Goodreads| Website| Amazon

The Selection changed America Singer's life in ways she never could have imagined. Since she entered the competition to become the next princess of IllĂ©a, America has struggled with her feelings for her first love, Aspen—and her growing attraction to Prince Maxon. Now she's made her choice . . . and she's prepared to fight for the future she wants.

Find out who America will choose in The One, the enchanting, beautifully romantic third book in the Selection series!

(taken from

Rating: 3/5 Stars




This book starts with America totally into winning Maxon but being knocked down left and right by the King. It seems to me like they make the King the typical bad guy, and he does have his hang ups, but the real antagonist is really the Southern Rebels. 
I really liked that there was a whole hidden history and that the Northerners were trying to gain what seems to be the old America back while the Southerners just wanted control. I think it's a bit silly that we never hear what the demands were from the North and South... as the King and Prince, they should know what each group is lobbying for. This lack could have been foresight or intentional and I hope it was the former. Maxon seems totally taken off guard and I think it's a bit ridiculous that he's never seen his kingdom. That to me is a poor leader (more the kings fault). 
I was really hoping for more of the political aspects built into this story because it because so much more than just becoming princess and queen, there are real issues at hand that can be addressed. But we only got a tease in this respect. 
I loved that America set up a way for the Northern Rebels to get funding from the Italians. That was great. But really, why did America have to get shot... and how the hell was she soo calm? She did make some stupid mistakes in regards to Aspen and she seriously should have considered her actions more in this regards, particularly at the end. But that scene did not specify she was hanging all over him. At this point we really should have shifted away from the feel of the Bachelor and more towards what really mattered.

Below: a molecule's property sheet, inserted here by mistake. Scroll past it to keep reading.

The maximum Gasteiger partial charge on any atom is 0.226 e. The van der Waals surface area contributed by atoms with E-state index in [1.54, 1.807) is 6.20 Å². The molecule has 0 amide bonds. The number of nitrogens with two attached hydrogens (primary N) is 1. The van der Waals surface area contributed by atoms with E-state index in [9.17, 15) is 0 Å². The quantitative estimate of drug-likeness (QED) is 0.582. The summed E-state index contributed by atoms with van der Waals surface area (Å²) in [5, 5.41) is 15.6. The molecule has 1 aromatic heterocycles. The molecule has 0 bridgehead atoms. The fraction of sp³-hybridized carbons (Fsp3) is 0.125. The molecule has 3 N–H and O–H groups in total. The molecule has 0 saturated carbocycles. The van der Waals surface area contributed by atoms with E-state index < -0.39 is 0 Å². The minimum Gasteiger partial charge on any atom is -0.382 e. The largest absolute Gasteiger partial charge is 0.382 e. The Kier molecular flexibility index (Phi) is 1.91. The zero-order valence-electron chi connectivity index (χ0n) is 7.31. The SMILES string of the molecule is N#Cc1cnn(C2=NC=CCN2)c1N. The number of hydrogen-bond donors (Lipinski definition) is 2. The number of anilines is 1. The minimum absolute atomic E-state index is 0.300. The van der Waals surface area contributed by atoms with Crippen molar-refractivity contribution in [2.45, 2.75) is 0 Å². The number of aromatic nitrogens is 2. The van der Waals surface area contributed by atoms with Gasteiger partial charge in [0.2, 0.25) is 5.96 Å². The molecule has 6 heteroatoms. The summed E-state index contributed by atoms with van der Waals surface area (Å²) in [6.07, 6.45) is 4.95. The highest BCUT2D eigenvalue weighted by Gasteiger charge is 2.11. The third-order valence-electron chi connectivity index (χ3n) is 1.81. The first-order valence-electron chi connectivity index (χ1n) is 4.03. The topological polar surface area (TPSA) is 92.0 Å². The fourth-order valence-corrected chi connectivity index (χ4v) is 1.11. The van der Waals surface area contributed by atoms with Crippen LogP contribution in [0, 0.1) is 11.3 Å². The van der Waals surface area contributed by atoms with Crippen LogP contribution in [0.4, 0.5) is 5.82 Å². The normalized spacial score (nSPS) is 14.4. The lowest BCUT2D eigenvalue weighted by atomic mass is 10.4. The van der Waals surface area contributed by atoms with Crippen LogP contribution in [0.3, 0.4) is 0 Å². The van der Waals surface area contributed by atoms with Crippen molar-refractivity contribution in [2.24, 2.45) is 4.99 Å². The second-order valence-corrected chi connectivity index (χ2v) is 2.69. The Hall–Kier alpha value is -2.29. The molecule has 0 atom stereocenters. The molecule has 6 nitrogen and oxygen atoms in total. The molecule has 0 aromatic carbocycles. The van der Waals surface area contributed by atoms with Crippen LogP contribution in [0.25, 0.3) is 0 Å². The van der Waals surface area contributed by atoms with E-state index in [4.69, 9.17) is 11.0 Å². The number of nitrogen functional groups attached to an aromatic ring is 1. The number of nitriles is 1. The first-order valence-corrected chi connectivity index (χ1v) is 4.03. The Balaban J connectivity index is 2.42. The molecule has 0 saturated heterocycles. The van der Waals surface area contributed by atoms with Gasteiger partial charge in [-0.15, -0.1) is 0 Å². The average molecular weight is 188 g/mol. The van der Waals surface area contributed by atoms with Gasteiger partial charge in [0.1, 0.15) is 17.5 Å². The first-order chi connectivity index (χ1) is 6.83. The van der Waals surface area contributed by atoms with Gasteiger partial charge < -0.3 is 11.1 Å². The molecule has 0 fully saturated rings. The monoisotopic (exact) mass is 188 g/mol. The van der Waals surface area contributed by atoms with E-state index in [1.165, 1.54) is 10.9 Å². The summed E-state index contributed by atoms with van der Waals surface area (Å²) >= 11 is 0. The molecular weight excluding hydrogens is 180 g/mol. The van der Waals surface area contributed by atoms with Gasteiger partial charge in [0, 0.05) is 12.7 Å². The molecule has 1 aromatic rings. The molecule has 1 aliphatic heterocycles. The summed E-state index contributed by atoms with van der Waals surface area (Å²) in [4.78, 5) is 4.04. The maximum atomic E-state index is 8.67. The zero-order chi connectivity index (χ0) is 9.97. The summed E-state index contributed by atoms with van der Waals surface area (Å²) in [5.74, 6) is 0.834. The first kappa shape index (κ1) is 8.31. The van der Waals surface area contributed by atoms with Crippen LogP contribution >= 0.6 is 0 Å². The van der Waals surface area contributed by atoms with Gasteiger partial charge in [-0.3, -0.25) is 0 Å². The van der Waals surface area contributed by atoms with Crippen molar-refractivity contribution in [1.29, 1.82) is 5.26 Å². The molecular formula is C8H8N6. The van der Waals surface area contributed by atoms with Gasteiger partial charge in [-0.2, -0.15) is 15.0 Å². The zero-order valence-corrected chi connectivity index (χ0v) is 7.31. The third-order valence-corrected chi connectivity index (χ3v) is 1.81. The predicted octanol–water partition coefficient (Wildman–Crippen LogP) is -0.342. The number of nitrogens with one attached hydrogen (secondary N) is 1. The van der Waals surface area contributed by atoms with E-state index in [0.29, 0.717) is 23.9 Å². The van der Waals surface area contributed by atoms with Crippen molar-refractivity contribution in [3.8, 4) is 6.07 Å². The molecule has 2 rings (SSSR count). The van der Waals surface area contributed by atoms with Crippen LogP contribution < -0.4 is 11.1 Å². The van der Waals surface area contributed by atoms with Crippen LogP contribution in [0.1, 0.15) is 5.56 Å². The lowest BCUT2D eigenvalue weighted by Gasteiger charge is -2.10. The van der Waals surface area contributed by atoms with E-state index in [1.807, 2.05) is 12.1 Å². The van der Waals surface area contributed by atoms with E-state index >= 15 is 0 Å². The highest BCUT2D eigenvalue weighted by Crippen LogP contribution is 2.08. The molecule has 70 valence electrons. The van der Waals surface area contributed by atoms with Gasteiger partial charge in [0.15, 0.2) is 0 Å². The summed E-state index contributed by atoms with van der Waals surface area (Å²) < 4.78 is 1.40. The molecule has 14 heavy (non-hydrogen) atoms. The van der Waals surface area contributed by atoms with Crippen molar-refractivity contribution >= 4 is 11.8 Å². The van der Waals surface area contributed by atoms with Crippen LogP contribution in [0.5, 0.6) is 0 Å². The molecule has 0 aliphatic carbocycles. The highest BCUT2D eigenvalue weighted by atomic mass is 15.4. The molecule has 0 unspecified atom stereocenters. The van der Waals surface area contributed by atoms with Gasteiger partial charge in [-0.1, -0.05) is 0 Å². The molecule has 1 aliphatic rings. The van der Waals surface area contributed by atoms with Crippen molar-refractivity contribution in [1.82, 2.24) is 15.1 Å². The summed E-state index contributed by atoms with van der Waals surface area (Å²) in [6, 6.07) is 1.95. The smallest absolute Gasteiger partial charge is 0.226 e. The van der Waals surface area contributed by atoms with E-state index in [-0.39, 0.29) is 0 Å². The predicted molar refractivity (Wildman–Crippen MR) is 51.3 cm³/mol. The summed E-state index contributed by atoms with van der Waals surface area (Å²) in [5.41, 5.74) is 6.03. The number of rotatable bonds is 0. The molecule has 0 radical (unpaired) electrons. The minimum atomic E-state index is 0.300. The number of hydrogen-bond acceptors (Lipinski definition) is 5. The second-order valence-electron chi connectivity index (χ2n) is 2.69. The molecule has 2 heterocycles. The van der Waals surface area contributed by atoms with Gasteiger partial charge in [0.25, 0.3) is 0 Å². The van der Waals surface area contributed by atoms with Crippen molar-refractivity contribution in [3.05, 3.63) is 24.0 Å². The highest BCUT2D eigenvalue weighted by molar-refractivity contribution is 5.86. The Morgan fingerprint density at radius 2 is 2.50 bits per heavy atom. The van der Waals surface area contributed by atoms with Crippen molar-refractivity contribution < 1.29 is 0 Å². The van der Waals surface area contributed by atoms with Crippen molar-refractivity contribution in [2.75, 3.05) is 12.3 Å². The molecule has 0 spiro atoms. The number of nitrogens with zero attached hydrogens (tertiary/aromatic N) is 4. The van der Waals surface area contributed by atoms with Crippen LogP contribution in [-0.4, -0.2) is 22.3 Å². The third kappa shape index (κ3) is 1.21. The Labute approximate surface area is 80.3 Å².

America's dad dying felt a little bit too much, but I understand the need to get her away from Maxon. I did NOT like the ending really. I think that we should have absolutely gotten more background on how America's father was a Northern Rebel and Kriss should have been a Southern Rebel. I think that she should have been killed and not Celeste... that was just a cruel move after her character arc learned she should be good... she was seriously more of a character than Kriss was. Maxon still should have wanted to marry her, that was a bit ridiculously harsh. King and Queen dying seemed very convenient. And why did Marie just disappear? What purpose did that serve but to upset the reader?

But what really pissed me off was the damn epilogue. I really was excited for more information about how the rebels were being handled, how the Northerners were prospering, how Italy was fully backing Maxon, or even how America finds her ties to the Northern Rebels (I mean the mention of the old social studies text book was hint enough)... but we get a damn wedding and talk about Aspen and Lucy. I think Kiera tried to keep her book in the vision of what she had thought it should have been which was a love story... but that made this series which was good so sour and shallow. 

I was very disappointed by the ending. I was even more disappointed to hear bad things about her two short stories The Prince and The Guard. I would rather have the political hardness's being toughed out than the shallow ending. I'm sorry Kiera... I loved the world you built, but wish you had let the story take you where it wanted to go which was not a romantic ending. I have mixed feelings about recommending this series now.